India is the most noise-rich country in the world. None, I repeat, none can shout an Indian down, so much he talks that his rival will vanish without trace. Think of our politicians and the sound pollution they make, you get the idea. If talks could solve issues that are essentially a sick social psyche, India’d have solved all her problems long ago. The Biblical Tower of Babel is what India resembles to today. Too much talk and too many laws are the cardinal banes of this country.
So, when the cerebral hero Aamir Khan began his talk show on social issues on television and radio recently, I thought of all those billions of words our netas and celebrities uttered all these years, and yet the debilitating corruption, the cruel killing of females in womb and in in-laws’ homes, irrational umbrage at gays, lesbians, neuters, all continue unabated. Why?
Any right-thinking person will know the answer: The system. It is the system of governance; law and justice have led us to this pass. We have made the system a sieve where all the nails, pebbles, and thorns escape but the grains are captured.
We have made the justice system so long winding and expensive that no ordinary injured man can seek redress. The rationale of law and justice is fear that proves a deterrent to crime. But we have, by abuse, erased the fear of law. This, in essence, is the reason for the continuing female foeticide, though it is not all.
The other reason is insatiable greed — from the alms-seeker on the street to the mantri in the mantralaya — are all greedy beyond words. This is what gets reflected in dowry demand and torture of mothers.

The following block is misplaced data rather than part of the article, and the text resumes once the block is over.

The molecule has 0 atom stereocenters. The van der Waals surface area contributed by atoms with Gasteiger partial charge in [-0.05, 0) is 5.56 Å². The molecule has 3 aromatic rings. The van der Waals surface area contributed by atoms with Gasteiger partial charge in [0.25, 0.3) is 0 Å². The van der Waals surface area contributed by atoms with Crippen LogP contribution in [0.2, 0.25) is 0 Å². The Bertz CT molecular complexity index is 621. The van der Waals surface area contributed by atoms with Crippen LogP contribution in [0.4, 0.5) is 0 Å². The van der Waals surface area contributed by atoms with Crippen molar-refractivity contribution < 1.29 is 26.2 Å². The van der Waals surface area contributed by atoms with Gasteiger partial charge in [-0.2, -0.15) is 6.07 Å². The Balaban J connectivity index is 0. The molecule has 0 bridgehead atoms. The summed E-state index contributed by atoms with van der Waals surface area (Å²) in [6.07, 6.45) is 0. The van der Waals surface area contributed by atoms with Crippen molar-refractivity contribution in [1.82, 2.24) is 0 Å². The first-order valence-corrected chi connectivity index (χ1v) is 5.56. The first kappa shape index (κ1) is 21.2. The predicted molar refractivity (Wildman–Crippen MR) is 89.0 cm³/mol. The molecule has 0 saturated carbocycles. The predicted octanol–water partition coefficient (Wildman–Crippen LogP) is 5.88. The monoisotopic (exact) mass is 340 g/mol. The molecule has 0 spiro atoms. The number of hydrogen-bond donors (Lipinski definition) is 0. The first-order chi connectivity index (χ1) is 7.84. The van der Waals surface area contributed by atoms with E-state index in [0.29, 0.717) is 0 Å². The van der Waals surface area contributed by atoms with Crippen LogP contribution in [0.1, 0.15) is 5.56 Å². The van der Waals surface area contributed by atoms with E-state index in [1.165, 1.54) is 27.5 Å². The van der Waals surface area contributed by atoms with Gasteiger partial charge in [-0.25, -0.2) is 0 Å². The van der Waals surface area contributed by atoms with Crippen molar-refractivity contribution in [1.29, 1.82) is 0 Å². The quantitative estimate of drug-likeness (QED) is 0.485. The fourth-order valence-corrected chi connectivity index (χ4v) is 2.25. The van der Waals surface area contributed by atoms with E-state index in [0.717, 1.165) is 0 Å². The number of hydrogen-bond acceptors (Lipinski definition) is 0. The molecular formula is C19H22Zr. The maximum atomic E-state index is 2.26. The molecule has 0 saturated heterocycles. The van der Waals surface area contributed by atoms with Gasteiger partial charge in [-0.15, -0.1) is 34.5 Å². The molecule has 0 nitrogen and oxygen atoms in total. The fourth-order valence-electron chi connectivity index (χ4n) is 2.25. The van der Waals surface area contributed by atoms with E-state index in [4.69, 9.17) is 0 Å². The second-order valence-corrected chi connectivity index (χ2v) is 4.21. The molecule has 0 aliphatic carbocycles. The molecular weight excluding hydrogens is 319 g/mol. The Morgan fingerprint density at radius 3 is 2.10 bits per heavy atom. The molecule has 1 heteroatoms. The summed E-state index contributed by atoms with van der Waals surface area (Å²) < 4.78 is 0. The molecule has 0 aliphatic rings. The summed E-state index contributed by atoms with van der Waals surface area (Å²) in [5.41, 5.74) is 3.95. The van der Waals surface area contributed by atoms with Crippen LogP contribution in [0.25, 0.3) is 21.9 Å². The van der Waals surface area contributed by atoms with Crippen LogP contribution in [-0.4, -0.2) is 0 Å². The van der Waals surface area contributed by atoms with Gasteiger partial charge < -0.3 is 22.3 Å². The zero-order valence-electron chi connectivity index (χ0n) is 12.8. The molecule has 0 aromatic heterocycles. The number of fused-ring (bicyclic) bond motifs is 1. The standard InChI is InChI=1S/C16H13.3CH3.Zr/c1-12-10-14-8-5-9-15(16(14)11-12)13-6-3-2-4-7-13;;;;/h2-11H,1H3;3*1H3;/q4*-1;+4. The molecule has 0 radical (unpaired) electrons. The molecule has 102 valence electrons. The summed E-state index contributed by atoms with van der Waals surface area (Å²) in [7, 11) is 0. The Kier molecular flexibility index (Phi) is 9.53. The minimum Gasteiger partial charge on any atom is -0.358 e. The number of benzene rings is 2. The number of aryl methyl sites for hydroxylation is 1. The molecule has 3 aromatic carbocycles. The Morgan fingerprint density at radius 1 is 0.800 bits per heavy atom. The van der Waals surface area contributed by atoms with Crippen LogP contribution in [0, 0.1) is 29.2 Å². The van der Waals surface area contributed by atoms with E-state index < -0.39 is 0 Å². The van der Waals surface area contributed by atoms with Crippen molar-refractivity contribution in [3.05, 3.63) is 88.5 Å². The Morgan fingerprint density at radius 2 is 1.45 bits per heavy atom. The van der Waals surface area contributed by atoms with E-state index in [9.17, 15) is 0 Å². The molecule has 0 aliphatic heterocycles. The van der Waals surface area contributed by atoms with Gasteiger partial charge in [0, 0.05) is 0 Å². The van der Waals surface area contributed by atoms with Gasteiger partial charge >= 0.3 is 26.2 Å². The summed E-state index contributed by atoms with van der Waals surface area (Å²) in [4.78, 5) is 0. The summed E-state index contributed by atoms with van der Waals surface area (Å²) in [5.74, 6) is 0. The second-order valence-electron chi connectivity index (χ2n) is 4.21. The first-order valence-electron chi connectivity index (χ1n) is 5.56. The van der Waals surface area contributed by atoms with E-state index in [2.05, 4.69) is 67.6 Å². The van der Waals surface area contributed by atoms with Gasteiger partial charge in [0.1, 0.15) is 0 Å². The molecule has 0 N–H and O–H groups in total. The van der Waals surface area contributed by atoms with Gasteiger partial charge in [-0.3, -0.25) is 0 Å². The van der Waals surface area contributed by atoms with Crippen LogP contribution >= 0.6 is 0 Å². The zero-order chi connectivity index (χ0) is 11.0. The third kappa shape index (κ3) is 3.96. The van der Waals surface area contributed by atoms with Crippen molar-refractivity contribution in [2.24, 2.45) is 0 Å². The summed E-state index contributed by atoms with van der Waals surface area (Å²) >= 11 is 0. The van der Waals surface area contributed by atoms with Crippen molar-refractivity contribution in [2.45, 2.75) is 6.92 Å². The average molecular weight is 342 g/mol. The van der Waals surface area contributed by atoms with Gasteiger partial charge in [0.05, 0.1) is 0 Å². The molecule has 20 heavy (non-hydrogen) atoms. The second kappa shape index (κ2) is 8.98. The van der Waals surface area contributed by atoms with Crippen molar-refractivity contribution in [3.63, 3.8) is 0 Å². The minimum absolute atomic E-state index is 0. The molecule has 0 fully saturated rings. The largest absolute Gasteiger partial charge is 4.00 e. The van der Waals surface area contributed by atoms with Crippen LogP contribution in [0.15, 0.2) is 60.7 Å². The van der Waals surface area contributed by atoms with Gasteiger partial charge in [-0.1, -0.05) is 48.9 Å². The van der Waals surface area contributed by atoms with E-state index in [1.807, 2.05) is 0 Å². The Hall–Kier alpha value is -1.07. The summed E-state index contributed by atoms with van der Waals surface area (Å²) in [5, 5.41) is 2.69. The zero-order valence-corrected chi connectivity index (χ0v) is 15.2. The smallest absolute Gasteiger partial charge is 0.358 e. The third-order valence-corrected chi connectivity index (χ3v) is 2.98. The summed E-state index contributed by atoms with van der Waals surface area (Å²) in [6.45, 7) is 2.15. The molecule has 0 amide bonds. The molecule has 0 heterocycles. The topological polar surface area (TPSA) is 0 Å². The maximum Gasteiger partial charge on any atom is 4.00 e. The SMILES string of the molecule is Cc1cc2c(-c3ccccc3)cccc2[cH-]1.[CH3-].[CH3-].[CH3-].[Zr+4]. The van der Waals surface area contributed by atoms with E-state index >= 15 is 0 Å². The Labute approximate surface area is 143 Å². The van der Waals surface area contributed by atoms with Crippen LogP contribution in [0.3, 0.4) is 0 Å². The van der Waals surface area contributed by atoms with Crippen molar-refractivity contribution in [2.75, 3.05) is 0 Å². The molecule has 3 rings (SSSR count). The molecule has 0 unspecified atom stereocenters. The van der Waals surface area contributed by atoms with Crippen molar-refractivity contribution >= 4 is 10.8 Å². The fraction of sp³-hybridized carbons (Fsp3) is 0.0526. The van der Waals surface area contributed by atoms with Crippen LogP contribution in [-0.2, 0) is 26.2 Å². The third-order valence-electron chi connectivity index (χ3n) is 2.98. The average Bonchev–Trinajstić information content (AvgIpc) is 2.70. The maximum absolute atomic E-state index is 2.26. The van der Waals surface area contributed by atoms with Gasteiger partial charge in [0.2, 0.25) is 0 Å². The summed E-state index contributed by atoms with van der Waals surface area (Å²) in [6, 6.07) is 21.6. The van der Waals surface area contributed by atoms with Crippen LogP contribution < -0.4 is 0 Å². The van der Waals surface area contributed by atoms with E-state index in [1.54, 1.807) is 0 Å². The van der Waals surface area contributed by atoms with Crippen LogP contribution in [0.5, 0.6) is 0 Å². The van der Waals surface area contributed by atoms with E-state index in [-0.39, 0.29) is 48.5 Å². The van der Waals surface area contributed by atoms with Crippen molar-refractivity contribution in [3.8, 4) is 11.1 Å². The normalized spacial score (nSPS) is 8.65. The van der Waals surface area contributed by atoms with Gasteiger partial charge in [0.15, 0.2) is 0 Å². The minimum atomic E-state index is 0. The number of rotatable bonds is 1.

Filmmaker Madhur Bhandarkar was not off the mark when he said, “Indian audiences don’t like to see reality on screen. They see enough of that in life.” That Aamir gets `30 million per show is besides the point, that he vows to donate the money spun through SMS to Snehalaya, an NGO working towards eradicating female foeticide, is heartening. But the point is that reality shows have never changed the reality based on facts like unworkable system (like ours), morally bankrupt but a staunchly religious society (like ours) and absence of fear of law. This will change only on two counts:
- Stringent punitive action
- Positive incentives
Carrot and stick, both are necessary in good governance which our rulers have forgotten. Those indulging in female foeticide must be punished ruthlessly and those having only girl children, ought to be protected with incentives.
The token sum deposited in a poor girl’s account, as is done today, is of no use on maturity, which is 20 years, because in all probability `2,000 deposited in a poor girl child’s account will, if we count the present inflation rate, buy her a 50g packet of peanuts!
Incentive has to be in providing higher education and jobs, everything else will be ineffective. And, so should a small family be rewarded for the sacrifice it makes. Nothing of this sort is considered by our politicians because more heads to them mean more votes. Here, therefore, I plead — let us change this head count and do away with the parliamentary system. You may quiz, then what? Ask the pundits, not me.
Tailend: Commenting on the Aamir Khan show, one wag on Net wants to know if Aamir Khan will do a talk show on the tonnes of money our netas and babus and criminals have stashed away in various proprietary banks in the world? Another bird is eager to know Aamir will also talk of the deep-rooted corruption in cricket and also on massive black-money generation in each election. If he does, they say, Aamir will need no more films because he will himself be in the Forbes rich list soon!
The writer works for Postnoon.
About the Author (Author Profile)
PK Surendran is senior editor at Postnoon.